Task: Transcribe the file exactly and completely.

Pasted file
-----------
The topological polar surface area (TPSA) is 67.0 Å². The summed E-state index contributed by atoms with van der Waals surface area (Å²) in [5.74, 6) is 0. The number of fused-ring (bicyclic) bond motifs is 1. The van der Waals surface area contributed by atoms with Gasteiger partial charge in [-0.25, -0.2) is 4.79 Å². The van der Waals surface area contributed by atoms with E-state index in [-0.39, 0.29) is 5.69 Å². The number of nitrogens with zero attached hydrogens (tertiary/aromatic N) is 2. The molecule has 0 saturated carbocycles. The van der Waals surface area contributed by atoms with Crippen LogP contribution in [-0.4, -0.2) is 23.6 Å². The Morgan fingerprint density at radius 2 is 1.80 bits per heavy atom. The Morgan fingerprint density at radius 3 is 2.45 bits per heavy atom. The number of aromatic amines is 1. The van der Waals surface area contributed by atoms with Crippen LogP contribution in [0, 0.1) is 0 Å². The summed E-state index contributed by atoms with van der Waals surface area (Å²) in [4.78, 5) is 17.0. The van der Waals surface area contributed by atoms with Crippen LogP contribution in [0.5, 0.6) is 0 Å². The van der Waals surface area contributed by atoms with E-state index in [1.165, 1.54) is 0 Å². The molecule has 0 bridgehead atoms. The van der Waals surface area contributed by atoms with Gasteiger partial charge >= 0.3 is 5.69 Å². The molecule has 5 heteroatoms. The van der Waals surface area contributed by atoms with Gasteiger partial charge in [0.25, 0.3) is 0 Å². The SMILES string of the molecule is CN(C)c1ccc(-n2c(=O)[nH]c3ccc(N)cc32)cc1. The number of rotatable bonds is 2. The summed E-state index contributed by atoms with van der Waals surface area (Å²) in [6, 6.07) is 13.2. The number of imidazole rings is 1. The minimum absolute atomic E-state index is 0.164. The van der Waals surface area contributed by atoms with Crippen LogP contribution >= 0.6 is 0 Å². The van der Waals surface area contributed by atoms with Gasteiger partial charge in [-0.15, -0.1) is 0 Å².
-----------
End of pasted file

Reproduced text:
The topological polar surface area (TPSA) is 67.0 Å². The summed E-state index contributed by atoms with van der Waals surface area (Å²) in [5.74, 6) is 0. The number of fused-ring (bicyclic) bond motifs is 1. The van der Waals surface area contributed by atoms with Gasteiger partial charge in [-0.25, -0.2) is 4.79 Å². The van der Waals surface area contributed by atoms with E-state index in [-0.39, 0.29) is 5.69 Å². The number of nitrogens with zero attached hydrogens (tertiary/aromatic N) is 2. The molecule has 0 saturated carbocycles. The van der Waals surface area contributed by atoms with Crippen LogP contribution in [-0.4, -0.2) is 23.6 Å². The Morgan fingerprint density at radius 2 is 1.80 bits per heavy atom. The Morgan fingerprint density at radius 3 is 2.45 bits per heavy atom. The number of aromatic amines is 1. The van der Waals surface area contributed by atoms with Crippen LogP contribution in [0, 0.1) is 0 Å². The summed E-state index contributed by atoms with van der Waals surface area (Å²) in [4.78, 5) is 17.0. The van der Waals surface area contributed by atoms with Crippen LogP contribution in [0.5, 0.6) is 0 Å². The van der Waals surface area contributed by atoms with E-state index in [1.165, 1.54) is 0 Å². The molecule has 0 bridgehead atoms. The van der Waals surface area contributed by atoms with Gasteiger partial charge >= 0.3 is 5.69 Å². The molecule has 5 heteroatoms. The van der Waals surface area contributed by atoms with Gasteiger partial charge in [0.25, 0.3) is 0 Å². The SMILES string of the molecule is CN(C)c1ccc(-n2c(=O)[nH]c3ccc(N)cc32)cc1. The number of rotatable bonds is 2. The summed E-state index contributed by atoms with van der Waals surface area (Å²) in [6, 6.07) is 13.2. The number of imidazole rings is 1. The minimum absolute atomic E-state index is 0.164. The van der Waals surface area contributed by atoms with Crippen LogP contribution >= 0.6 is 0 Å². The van der Waals surface area contributed by atoms with Gasteiger partial charge in [-0.15, -0.1) is 0 Å².